Hessian Matrix and its Applications in Financial Risk
11th September 2014
[Note: This article is excerpted with lecture notes for Financial and Engineering Mathematics (FEM) course delivered by CFE School, Risk Latte.]
In many areas of quantitative finance, we encounter a Hessian matrix. A Hessian matrix is useful in analyzing saddle points which we encounter while analyzing the second order risk of financial derivatives. Also, a Hessian matrix is used in analyzing the value at risk of portfolios.
The second derivative of an option price with respect to the asset is known as a gamma. This gamma has a saddle point. Many derivatives traders, especially those new to the business, get quite surprised when they encounter the fact that gamma does not necessarily decreasing with longer time to maturity. The maximum value of gamma for a given strike price first decreases until the saddle gamma point is reached and then it increases again.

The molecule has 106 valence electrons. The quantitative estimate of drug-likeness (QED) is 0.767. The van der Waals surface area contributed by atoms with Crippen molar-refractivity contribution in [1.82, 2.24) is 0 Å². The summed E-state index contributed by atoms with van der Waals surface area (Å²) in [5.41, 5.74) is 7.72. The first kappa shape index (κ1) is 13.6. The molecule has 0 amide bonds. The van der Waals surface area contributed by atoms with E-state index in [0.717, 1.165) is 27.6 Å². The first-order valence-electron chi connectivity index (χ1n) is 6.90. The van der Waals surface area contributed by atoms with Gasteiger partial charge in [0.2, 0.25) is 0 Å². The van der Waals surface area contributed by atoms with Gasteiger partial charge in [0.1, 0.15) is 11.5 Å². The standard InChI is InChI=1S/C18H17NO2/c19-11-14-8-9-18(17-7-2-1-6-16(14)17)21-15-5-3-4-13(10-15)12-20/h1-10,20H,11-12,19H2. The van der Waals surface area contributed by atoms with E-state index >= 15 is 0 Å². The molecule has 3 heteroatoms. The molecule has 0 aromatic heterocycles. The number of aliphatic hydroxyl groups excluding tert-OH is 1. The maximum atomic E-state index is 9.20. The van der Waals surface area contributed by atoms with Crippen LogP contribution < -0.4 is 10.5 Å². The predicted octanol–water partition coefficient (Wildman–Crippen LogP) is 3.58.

Hessian matrix is an important concept in mathematics which combines the use of matrix operations and differential calculus. In particular, it is very useful in estimating local maxima, local minima and saddle points using partial derivatives for multivariable functions. Say, we have a function, that depends on two variables, and . If we plot such a function we'll get a three dimensional surface with valleys and peaks.
A Hessian matrix is a matrix that arranges partial derivatives of in a particular fashion. The Hessian will be given by
In the above matrix, terms such as , , , etc. are partial derivatives (second mathematical derivatives) of with respect to and .
The determinant of the Hessian matrix is given by
And, the trace of the Hessian matrix is given by
If both the determinant and the trace of the Hessian matrix is positive then the point is a local maxima. If determinant is positive while the trace is negative then we would get local minima on the surface. However, if the determinant is negative then regardless of whether the trace is positive or negative, the point on the surface is a saddle point.
- Bhattacharya, Rahul, The Book of Greeks, CFE School Publishing, Draft Edition 2014
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